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NEWS
February 20, 1996
THE MOTTO at Anne Arundel Community College, "Students first," might soon have to be changed to "Students last."Today, the college's Board of Trustees will decide whether to raid $100,000 from the student activities and athletics budgets next year to offset rising operating costs.The idea comes from college administrators, who want to avoid a tuition increase and the bad publicity that goes with it. Under the proposed budget shift, however, students would lose some interscholastic sports teams; the campus literary magazine; the student handbook, which provides valuable information about AACC rules and policies, and orientation for new pupils.
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NEWS
By Frederick N. Rasmussen, The Baltimore Sun | February 6, 2014
Clayton "Pete" McNeill, a former executive at Coppin State University who during his more than three-decade career oversaw a $325 million campus expansion at the Baltimore school, died Monday of congestive heart failure at Sinai Hospital. The Catonsville resident was 66. "I admired him very much. He was an excellent administrator and a very loyal employee," said Calvin Burnett, who was president of the university from 1970 until retiring in 2003. "He came through here as a student and came back to join our administrative staff.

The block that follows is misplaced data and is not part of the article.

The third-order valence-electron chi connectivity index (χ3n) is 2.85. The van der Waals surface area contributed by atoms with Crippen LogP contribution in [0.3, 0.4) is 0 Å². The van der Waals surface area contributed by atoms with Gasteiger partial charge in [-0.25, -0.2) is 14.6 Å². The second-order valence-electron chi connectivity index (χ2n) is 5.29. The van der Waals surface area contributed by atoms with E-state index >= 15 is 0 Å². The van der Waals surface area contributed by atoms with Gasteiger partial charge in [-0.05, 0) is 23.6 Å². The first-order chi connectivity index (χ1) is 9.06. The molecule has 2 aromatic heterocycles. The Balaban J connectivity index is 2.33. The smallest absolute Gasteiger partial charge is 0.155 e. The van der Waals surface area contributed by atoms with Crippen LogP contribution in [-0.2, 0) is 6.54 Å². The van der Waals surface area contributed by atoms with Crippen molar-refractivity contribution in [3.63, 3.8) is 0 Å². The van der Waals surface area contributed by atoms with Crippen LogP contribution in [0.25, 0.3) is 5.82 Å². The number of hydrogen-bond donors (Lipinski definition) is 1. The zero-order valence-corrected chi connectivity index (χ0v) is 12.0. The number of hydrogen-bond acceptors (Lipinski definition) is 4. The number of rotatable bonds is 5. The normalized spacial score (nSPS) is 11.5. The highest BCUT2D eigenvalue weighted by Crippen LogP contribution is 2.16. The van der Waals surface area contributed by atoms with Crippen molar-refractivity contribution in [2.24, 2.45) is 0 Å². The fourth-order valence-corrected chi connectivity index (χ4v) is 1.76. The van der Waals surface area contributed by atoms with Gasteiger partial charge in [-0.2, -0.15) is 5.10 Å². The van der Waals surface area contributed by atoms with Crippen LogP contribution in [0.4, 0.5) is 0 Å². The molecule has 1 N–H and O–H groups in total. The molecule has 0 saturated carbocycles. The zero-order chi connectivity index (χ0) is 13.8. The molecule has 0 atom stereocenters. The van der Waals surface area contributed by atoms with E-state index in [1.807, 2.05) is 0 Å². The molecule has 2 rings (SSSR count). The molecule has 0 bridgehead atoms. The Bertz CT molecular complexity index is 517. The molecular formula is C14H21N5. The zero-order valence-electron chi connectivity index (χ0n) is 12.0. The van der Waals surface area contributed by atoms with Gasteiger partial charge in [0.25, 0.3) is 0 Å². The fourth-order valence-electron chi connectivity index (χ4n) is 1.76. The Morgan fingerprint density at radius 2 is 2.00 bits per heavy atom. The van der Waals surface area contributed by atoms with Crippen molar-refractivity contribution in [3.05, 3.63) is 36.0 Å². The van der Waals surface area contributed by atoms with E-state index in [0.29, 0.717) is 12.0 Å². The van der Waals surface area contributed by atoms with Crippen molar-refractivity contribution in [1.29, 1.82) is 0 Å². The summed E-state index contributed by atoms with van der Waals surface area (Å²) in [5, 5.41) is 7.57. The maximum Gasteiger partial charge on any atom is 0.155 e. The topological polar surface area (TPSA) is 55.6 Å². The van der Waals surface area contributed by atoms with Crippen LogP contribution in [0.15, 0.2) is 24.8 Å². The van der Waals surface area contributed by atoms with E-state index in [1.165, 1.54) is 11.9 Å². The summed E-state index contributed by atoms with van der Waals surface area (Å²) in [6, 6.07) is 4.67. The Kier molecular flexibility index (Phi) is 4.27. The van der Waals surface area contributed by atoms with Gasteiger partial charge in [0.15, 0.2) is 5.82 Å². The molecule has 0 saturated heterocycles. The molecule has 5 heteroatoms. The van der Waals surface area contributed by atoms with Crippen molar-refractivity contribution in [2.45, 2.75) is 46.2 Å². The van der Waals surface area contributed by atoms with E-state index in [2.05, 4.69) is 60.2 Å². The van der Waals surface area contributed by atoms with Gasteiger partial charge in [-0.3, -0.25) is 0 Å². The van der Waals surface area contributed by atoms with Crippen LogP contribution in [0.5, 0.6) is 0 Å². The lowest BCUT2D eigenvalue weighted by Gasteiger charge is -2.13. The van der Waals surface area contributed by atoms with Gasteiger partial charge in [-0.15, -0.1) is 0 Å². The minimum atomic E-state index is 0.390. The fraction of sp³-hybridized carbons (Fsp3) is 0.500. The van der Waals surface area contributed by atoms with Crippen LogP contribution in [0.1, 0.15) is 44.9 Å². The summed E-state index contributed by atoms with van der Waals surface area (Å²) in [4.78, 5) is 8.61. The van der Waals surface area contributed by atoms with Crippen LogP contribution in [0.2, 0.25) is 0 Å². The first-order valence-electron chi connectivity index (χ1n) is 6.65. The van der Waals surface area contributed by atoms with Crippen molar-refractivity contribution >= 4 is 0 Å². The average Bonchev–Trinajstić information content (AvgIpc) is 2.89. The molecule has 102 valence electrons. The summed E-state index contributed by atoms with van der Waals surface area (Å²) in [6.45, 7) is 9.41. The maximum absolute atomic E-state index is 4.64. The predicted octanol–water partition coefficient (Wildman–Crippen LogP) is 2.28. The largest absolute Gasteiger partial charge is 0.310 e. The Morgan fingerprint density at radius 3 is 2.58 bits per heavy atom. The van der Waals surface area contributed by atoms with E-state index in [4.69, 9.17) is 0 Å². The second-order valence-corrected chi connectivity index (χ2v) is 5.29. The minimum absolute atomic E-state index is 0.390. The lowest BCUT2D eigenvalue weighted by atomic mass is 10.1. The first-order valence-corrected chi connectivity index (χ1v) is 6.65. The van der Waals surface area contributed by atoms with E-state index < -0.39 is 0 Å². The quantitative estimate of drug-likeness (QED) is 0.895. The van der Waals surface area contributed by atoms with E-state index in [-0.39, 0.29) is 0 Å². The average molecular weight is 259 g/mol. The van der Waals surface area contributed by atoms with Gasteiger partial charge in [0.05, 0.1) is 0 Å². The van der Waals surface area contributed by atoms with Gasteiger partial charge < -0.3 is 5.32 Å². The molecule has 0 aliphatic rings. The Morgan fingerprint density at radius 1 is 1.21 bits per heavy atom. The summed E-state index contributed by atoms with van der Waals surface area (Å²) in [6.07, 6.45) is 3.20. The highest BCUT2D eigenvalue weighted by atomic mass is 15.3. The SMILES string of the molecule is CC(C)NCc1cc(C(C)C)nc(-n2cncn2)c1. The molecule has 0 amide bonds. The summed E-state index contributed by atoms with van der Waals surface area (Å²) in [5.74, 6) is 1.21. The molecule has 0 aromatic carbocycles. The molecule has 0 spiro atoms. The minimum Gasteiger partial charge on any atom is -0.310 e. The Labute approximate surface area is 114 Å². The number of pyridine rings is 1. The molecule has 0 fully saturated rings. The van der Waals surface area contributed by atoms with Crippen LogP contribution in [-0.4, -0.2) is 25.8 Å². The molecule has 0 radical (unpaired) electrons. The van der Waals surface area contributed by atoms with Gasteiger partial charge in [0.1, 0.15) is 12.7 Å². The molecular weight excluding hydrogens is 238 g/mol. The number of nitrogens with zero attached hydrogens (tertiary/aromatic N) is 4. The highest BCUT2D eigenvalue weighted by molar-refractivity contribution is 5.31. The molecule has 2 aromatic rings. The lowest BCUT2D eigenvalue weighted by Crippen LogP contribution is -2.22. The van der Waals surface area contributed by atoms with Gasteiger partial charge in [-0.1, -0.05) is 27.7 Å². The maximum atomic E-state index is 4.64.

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NEWS
March 4, 1996
STUDENTS AT Anne Arundel Community College apparently can keep their handbook, literary magazine, sports teams and other extracurricular activities, in spite of the fact that administrators last month approved a plan to eliminate about $100,000 from the Student Association and intercollegiate athletics budgets.There's just one catch.In order to do so, the students will have to find ways to help fund such extracurricular activities.Debbie Shaughney, the community college's public relations coordinator, says that the student association and athletic department are just being asked to do what other campus groups have done for years: figure out ways to come up with revenue-generating ideas.